December 17, 2014, by Guest blog

Race and Rights: Ferguson Part 4

Post by Hannah Jeffery

Below is the fourth of a multi-part series responding to events in Ferguson – the protests and civil disorder that began the day after the fatal shooting of an African American man, Michael Brown, by a white police officer in Ferguson, Missouri, on August 9, 2014, and continued after the decision on November 24, 2014 by a grand jury not to indict the police officer. Nottingham’s Race and Rights cluster and postgraduate reading group, based in the Department of American and Canadian Studies, examine Ferguson through the lens of their research. In this fourth posting in the series, Hannah Jeffery looks at Ferguson against a backdrop of Black Power and the murder of African American men.

On December 4, 1969, Fred Hampton, Chairman of the Chicago Black Panther Party, was murdered at 4:30am as he lay in a drugged slumber next to his heavily pregnant girlfriend. Hampton was shot twice in the head at point blank range by the Chicago Police Department who were acting on higher orders from the FBI and their counter-intelligence program (COINTELPRO). Fast-forward 45 years and watch the conveyer belt of death certificates from young African American males steadily move past as more and more individuals are written into the annals of police brutality. Michael Brown is not the most recent victim of police brutality, but his is certainly the most protested current case, and through the riots that ensued shortly after his death, and those that followed immediately after the Darren Wilson verdict, racial tensions have been high in America.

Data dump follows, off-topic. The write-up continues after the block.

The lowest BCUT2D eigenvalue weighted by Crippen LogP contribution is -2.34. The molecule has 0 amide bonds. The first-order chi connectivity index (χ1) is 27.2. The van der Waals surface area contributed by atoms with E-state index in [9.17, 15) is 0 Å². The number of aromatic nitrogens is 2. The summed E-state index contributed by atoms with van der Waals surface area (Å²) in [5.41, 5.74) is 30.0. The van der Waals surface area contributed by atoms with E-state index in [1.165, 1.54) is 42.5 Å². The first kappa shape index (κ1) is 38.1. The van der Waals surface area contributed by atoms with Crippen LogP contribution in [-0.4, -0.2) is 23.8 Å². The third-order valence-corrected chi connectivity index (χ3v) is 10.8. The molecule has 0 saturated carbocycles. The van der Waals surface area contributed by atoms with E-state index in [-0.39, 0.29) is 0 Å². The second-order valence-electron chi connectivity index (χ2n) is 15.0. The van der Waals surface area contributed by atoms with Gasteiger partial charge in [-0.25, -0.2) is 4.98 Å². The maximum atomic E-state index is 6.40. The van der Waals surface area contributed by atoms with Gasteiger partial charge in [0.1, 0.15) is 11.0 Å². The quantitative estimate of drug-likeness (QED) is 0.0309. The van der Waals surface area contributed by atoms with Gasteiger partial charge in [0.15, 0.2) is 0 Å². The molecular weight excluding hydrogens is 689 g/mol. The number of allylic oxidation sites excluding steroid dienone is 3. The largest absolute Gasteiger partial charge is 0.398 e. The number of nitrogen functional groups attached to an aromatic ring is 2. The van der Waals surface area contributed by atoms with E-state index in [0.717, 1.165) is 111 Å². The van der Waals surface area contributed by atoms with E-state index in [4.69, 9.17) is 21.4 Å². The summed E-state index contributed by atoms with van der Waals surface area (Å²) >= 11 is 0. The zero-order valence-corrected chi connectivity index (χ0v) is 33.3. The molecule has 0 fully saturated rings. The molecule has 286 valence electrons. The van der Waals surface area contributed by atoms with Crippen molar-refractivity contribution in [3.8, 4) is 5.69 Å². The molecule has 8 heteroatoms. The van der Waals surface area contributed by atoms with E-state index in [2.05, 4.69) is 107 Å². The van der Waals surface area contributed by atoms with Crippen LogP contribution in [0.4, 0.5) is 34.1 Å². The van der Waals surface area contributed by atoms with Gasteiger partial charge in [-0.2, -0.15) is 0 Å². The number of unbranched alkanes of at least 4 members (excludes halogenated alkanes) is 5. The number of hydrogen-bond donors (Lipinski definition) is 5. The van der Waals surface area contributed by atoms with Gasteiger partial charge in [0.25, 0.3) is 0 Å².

My research focuses on the memorialisation and legacy of Fred Hampton, including the responses to violence and police brutality since his murder. Although Hampton was killed at the age of 21, part of his legacy lives on through his revolutionary son, Fred Hampton Jr. On December 29th, 1969, Deborah Johnson (now Akua Njeri) gave birth to a living legacy: Hampton Jr. has become a passionate spokesperson for the African American community, as well as Chairman of the Prisoners of Conscience Committee (POCC) and the Black Panther Party Cubs (BPPC). Opening many interviews with the statement “you’re about to hear straight from the cub of the Panthers,” Hampton Jr. has spoken out in relation to Ferguson, memorialising the St Louis suburb through personally renaming it ‘Mike Brown Town.’ He acts as a guide, inviting the world to witness the lack of racial progress in America since his father’s death. By standing in ‘Mike Brown Town’ and raising a Black Power salute with his father’s face on his t-shirt, Hampton Jr. becomes the bridge between the past and present, acting as a visual signifier to evidence how the Hampton Sr. case of police brutality connects to that of Michael Brown. In an interview, Hampton Jr. theorises that part of the catalyst for the racial tension and rioting in Ferguson is the historical undercurrent of Missouri. He believes that people remember the Dred Scott case and that historical and current events, all the way back to the 1850s culminated in the current unrest.